Hong Kong Student’s Anti-government Rant Goes Viral

A student is taking social media in Hong Kong by storm after unleashing an anti-government rant before a legislative council meeting.

Kwam Yong-yi’s tirade on the administration of CY Leung was posted to YouTube minutes after her microphone went off. Within 48 hours, the Cantonese-language video had been viewed 300,000 times. By now, you can find an English-subtitled version of it, as well as a rap-version of her speech online.

The student’s three-minute rant appealed to the sentiments of many ordinary Hong Kongers fed up with what they see as a pro-establishment government that’s limiting their rights.

Kwam’s criticism may have appealed to the masses because it was generally free of political rhetoric, yet loaded with witty remarks that anyone across the societal spectrum could relate to.

Her verbal assault touched on many key talking points such as pension schemes, government corruption, and the state of security forces.

She said, “Your so-called ‘universal’ retirement plan puts an HK$80,000 asset limit on applicants but only offers them a paltry payment of HK$3,230 per month. Are you kidding me? There is so much government-business collusion and inflation these days that we can’t even buy a catty of contaminated vegetables for HK$30!”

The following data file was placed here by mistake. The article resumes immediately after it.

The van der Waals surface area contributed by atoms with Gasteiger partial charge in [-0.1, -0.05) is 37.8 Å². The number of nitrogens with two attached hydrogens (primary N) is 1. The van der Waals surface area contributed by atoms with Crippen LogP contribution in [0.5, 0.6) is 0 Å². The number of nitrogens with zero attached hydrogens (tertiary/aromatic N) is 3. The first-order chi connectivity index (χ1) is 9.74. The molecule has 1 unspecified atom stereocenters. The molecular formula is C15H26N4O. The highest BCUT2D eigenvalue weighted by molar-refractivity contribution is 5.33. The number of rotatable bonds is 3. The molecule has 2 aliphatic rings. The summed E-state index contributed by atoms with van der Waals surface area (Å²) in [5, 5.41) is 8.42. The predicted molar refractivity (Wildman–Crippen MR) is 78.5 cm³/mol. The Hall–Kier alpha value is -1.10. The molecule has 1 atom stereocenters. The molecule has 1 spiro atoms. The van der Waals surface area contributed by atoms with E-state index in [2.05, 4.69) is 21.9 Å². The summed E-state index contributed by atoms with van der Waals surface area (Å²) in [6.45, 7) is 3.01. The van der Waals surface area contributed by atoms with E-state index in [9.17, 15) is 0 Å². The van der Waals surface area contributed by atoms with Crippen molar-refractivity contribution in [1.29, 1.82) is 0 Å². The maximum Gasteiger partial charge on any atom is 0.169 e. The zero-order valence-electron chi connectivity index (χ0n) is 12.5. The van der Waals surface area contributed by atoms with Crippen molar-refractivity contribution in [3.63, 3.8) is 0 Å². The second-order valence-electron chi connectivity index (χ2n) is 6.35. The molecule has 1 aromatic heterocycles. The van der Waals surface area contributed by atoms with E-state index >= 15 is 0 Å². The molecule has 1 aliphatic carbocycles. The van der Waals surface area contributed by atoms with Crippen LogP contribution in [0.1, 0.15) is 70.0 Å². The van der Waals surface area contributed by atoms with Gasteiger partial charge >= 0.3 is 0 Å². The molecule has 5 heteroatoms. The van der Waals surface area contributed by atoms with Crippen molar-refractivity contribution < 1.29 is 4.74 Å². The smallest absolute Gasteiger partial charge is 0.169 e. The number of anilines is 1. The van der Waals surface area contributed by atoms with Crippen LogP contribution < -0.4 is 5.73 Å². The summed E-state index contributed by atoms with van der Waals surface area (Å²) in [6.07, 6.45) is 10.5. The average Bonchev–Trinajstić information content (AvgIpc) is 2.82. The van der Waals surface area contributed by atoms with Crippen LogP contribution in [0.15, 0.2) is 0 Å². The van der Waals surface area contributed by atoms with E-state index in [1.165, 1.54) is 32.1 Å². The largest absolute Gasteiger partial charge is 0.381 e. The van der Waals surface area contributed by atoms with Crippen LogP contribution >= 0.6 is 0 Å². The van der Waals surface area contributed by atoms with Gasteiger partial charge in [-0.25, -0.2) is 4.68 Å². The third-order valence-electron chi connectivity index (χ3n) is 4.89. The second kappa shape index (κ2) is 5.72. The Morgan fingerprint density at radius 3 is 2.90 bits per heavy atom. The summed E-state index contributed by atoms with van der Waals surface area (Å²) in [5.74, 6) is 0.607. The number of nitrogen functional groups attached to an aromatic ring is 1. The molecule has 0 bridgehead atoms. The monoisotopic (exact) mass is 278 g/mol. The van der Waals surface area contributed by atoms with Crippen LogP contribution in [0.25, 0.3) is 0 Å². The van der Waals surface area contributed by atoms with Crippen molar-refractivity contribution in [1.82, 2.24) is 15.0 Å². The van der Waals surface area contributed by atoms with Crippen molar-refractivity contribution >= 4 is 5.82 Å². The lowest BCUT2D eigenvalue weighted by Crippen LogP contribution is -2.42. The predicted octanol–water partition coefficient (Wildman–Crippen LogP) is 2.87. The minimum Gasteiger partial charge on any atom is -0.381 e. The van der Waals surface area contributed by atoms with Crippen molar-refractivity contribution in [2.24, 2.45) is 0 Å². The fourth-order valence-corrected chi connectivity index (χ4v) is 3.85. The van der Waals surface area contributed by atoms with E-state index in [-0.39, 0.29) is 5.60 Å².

The legislative meeting was held to discuss retirement plans, but Kwam was sure to raise other points of public concern

“The ethical standards for the government and the police are as ‘flexible’ as the arm of the officer who hit passers-by with his baton and called it an ‘extension of his arm’. Lawmakers are permitted to spread unfounded rumors in Legco, like the one about one of the abducted booksellers taking a speedboat to China to procure prostitution.”

Nonetheless, Kwan received some criticism. Moderates thought she was too aggressive, while radicals thought she held back too much.  

But it’s no doubt she is appealing to a growing mass of frustrated citizens who have been experiencing a political and social awakening since the Occupy Movement brought them out into the streets, to unify against the injustice they see.  .

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